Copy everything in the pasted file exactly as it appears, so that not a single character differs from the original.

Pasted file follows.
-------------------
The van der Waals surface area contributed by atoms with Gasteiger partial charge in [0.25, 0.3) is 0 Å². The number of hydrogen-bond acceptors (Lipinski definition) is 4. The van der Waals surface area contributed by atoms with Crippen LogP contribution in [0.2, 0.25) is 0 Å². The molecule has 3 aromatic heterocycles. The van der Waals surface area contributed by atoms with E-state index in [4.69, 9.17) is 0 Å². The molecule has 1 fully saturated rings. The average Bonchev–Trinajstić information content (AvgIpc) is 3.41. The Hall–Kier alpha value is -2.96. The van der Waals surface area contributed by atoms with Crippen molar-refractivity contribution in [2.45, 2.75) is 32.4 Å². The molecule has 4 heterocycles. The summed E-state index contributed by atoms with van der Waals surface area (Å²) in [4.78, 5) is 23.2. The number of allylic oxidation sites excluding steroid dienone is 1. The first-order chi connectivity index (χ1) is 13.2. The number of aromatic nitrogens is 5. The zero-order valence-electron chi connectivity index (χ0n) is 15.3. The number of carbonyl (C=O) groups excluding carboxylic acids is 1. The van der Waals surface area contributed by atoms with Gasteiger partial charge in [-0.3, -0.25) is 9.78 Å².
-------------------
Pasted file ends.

The van der Waals surface area contributed by atoms with Gasteiger partial charge in [0.25, 0.3) is 0 Å². The number of hydrogen-bond acceptors (Lipinski definition) is 4. The van der Waals surface area contributed by atoms with Crippen LogP contribution in [0.2, 0.25) is 0 Å². The molecule has 3 aromatic heterocycles. The van der Waals surface area contributed by atoms with E-state index in [4.69, 9.17) is 0 Å². The molecule has 1 fully saturated rings. The average Bonchev–Trinajstić information content (AvgIpc) is 3.41. The Hall–Kier alpha value is -2.96. The van der Waals surface area contributed by atoms with Crippen molar-refractivity contribution in [2.45, 2.75) is 32.4 Å². The molecule has 4 heterocycles. The summed E-state index contributed by atoms with van der Waals surface area (Å²) in [4.78, 5) is 23.2. The number of allylic oxidation sites excluding steroid dienone is 1. The first-order chi connectivity index (χ1) is 13.2. The number of aromatic nitrogens is 5. The zero-order valence-electron chi connectivity index (χ0n) is 15.3. The number of carbonyl (C=O) groups excluding carboxylic acids is 1. The van der Waals surface area contributed by atoms with Gasteiger partial charge in [-0.3, -0.25) is 9.78 Å².